It was less than a year ago that I found myself standing inside an obscure 2000 square foot former automobile showroom located at 1120 Main Street (near Summer/Best). Owner John Fatta had invited me over to talk about a project that I was working on. When I first saw the interior of the building, I couldn’t help but let my mind drift away from the discussion at hand, thinking about the potentials of the building. Toward the front of the old automobile showroom was a collection of antiquities that John had collected over a lifetime, all mishmashed into something that looked like a flea market… or a man cave.
One year later I received a text from John asking if I would like to come see his new gallery.
When I stopped in this time (yesterday), I was blown away by the changes that had occurred, as if overnight. “Actually, I had been thinking about this for a while,” John told me. “The space lends itself to a gallery space. So I put up some massive blank walls and created a gallery space unlike any other in the city. Because of the sheer size of the room, viewers can stand back and really appreciate the works that are being displayed.”
One of the reasons that John came up with the idea to transform the old REO car showroom into a gallery space was the opportunities that he continued to identify by merely coming into contact with a number of local artists who weren’t currently showing in Buffalo. Artists that he knew, and was friends with. Artists such as LeRoi Johnson, who happens to be rockstar Rick James’ brother and former manager, as well as a prominent lawyer here in Buffalo. “When I discovered that LeRoi had massive amounts of artwork that had never been shown in Buffalo, I realized that I needed to build this gallery. LeRoi has shown his work all over the world… and he and other local prominent artists that I had met inspired me to create this gallery. This is certainly not a traditional way of going about this, you see. I didn’t need to do this, but I figured that if I was going to to it at all, it would be by doing it my own way. I believe that there is additional need in this city for a gallery that will feature art related events like the one that we are now promoting with LeRoi.”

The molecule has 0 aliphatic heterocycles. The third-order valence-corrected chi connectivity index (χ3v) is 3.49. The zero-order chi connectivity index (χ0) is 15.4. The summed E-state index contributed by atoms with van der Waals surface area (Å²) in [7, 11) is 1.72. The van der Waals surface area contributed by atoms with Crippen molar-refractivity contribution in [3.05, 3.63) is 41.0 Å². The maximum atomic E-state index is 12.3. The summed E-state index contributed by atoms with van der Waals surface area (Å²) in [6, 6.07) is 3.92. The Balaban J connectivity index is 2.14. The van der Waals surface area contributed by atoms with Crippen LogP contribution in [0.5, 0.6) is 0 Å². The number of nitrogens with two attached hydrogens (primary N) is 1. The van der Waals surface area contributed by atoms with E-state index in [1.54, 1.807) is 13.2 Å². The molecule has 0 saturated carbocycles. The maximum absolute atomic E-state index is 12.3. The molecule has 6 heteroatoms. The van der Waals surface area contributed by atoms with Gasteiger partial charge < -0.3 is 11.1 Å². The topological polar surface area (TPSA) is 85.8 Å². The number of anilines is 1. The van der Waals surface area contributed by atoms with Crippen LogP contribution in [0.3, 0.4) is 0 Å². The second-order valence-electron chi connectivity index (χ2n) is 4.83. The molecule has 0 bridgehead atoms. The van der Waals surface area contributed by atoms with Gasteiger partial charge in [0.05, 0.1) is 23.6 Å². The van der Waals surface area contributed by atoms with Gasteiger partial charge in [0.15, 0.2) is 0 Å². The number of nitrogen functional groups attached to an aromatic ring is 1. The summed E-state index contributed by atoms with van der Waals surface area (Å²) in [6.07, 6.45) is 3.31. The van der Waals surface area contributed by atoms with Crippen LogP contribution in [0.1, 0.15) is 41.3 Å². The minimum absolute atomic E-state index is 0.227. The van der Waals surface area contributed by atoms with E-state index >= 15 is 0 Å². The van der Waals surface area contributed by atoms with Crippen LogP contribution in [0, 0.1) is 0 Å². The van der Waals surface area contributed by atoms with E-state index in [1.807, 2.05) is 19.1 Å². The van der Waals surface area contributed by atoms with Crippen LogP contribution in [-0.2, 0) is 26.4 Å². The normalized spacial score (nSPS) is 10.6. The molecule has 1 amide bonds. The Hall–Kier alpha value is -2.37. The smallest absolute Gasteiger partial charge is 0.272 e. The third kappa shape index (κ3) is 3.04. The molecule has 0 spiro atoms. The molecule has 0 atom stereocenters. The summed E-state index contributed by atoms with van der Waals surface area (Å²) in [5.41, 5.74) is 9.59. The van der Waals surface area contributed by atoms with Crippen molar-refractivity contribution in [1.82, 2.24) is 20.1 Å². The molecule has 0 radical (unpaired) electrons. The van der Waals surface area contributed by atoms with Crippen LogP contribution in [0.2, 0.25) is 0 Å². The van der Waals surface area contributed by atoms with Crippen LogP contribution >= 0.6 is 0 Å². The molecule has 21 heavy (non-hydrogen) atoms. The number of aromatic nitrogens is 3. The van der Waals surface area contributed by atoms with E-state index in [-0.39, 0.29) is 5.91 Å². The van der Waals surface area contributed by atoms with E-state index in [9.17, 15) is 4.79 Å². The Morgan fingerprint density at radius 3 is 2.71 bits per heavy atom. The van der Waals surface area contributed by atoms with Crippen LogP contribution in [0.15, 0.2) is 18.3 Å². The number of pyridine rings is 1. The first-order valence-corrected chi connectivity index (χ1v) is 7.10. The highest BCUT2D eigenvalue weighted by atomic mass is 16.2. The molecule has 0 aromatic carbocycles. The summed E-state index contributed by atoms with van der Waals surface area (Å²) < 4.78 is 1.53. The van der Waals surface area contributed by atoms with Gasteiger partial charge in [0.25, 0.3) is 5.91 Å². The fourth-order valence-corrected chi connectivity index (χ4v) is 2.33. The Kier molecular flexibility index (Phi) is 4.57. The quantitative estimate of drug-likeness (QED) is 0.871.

The history of this new gallery space is an interesting one. It all started in 1926 as an art deco dealership for REO cars (learn about REO here).Then the showroom was a succession of car dealerships over the years, many of which specialized in European models. Recently the building has been mostly out of sight and out of mind as far as the general public is concerned. Fortunately those days are over as LeRoi’s works are about to break out into the gallery in a colorful frenzy of cubism and surrealism with African, Caribbean and South American flair. These works have been featured in various shows in New York City, Toronto, Africa, Europe and South America, and will be a real eye-opener for enthusiasts of the local art scene here in Buffalo. It was during the 80s that the artist began to blossom, when Robert T. Buck, Director of the Brooklyn Museum, encouraged LeRoi to move forward in the artistic world. Thankfully, Buffalo is now the beneficiary of that gentle push.
The gallery is yet to be named, though ideas are fluctuating between 1120 Main Street, REO Gallery and a few others.
*The exhibit, Electric Primitive, is LeRoi Johnson’s first solo show in Buffalo since 2001 and is an examination of recent work, combined with his most powerful early imagery. The opening of ‘Electric Primitive’ is Thursday, October 10 from 6-8pm.
The exhibition will be open to the public starting October 10 and run until November 3. The exhibition will also be open on November 1st for Allentown’s First Friday from 6-8pm. All group and individual viewings must be made by appointment by calling 716-882-8100 or emailing firstname.lastname@example.org.